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Collateral damage? Tariffs force Light & Motion to move light production to the Philippines

Published September 24, 2018
Emerson, front, with employees at the Light & Motion factory.

MARINA, Calif. (BRAIN) — The bike industry learned just a week ago that many of its Chinese-made products would become subject to a 10 percent tariff, increasing to 25 percent in January. There were only a few product exceptions, and Daniel Emerson's heart sank when he saw they included completed bike lights, in the name of safety, while light components are still subject to the tariff. U.S. Customs began collecting the tariff Monday.

Light & Motion manufactures in the U.S. but uses mostly Chinese components. So Emerson's competitors, almost all of whom manufacture overseas, will pay no additional tariffs on their complete lights, while his costs go up 10 percent.

"Basically the U.S. government is providing a huge boost to our China-based competition, which is virtually every other product on the market. They are telling us very clearly we are not welcome in the U.S.," he told BRAIN on Monday.

While the light exemption took Emerson by surprise last Monday, he's not waiting around to react. He heads to the Philippines in a little over a week to start setting up production there. He said that before the tariff announcement his company had stocked up on parts for U.S. production, which will continue for six or nine months during the transition.

Light & Motion has about 45 employees, including about a dozen in production. The production jobs will likely disappear.

It's an especially painful decision for Emerson because it's not the first time he has moved a company's production overseas. He did the same for a U.S. snowshoe company he worked for before coming to Light & Motion, and that transition was very successful. But he hoped he'd never do it again.

"When the opportunity to join Light & Motion came up, it was exciting to me because I wanted to prove we could do the same here domestically, which we have," he said. He's confident the company will survive and grow with overseas production. "We'll be fine. In some ways we've been swimming upstream here, so maybe it's time to go with the flow," he said.

Emerson said Light & Motion bike lights get about 70-80 percent of their value from Chinese parts, and the rest from U.S. labor and domestic materials. He said raising prices is not an option in a competitive market. "No way. It would sink the company," he said.

Other companies in the bike industry using a mix of imported and domestic parts and materials have been harmed by the trade war and the impact is felt all the more bitterly when those manufacturers have invested in U.S. production, only to see tariffs give their importing competitors an advantage. U.S. component makers like Paul Components, Wheels Manufacturing and others say the tariffs on steel, aluminum and bearings have put them at a disadvantage compared to their overseas competitors. Many components from China are now subject to the 10 percent tariff, but the competition for the U.S. brands more often comes from Taiwan manufacturers, whose products are not subject to any additional tariffs.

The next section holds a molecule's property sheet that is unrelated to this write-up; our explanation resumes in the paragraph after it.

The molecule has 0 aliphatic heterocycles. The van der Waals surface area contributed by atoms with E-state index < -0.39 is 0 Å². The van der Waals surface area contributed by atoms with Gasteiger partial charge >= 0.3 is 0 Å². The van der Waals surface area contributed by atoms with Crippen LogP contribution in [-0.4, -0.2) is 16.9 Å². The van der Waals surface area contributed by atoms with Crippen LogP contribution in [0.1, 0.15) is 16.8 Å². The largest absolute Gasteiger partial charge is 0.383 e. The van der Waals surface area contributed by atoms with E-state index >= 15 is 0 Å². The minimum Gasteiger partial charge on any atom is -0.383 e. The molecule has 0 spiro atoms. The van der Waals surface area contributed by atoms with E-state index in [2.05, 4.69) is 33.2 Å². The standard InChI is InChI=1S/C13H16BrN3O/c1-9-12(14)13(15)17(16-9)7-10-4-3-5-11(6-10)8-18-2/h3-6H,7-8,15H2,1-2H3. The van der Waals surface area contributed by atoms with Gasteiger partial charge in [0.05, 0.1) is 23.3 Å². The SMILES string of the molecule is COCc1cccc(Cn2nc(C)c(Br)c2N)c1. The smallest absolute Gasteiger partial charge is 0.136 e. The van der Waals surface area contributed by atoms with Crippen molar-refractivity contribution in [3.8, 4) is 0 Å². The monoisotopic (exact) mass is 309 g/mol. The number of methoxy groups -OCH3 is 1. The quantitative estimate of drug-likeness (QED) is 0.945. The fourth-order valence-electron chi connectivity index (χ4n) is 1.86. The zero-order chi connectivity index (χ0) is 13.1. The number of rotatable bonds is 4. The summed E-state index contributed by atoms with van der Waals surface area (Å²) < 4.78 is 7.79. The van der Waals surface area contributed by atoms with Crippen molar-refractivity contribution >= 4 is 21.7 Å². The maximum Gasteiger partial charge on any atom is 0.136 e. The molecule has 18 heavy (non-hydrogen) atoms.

In Emerson's view, the damage to companies like his was not accidental.

"This was absolutely intentional. If, right before the midterms, the administration had slapped a 10 percent tariff on consumer products that are widely bought, from Walmart and Target to REI and local bike shops, Americans would have realized very quickly what tariffs mean. So the administration copped out and put it on parts. They didn't have the courage to put it on finished products," he said.

Emerson has little hope that the trade war will encourage a rebirth in U.S. manufacturing. "If we were serious about that, we would be investing in education and community colleges. I can't find people. We have to train them internally.

"I find the actions of this administration to be capricious. There's no planning. The policies seem to be untethered from anything that I can relate to. The reason we are in a trade war is because we have a large trade deficit. But we also have very low unemployment and a booming economy. The deficit is just a number — it's meaningless. So are we willing to trade our low unemployment and strong economy to change a number? Is that what winning looks like?"

Editor's note: Emerson recorded an interview with NPR's All Things Considered on Monday, which can be heard at npr.org or by clicking the box below.

Topics associated with this article: Trade/tariffs

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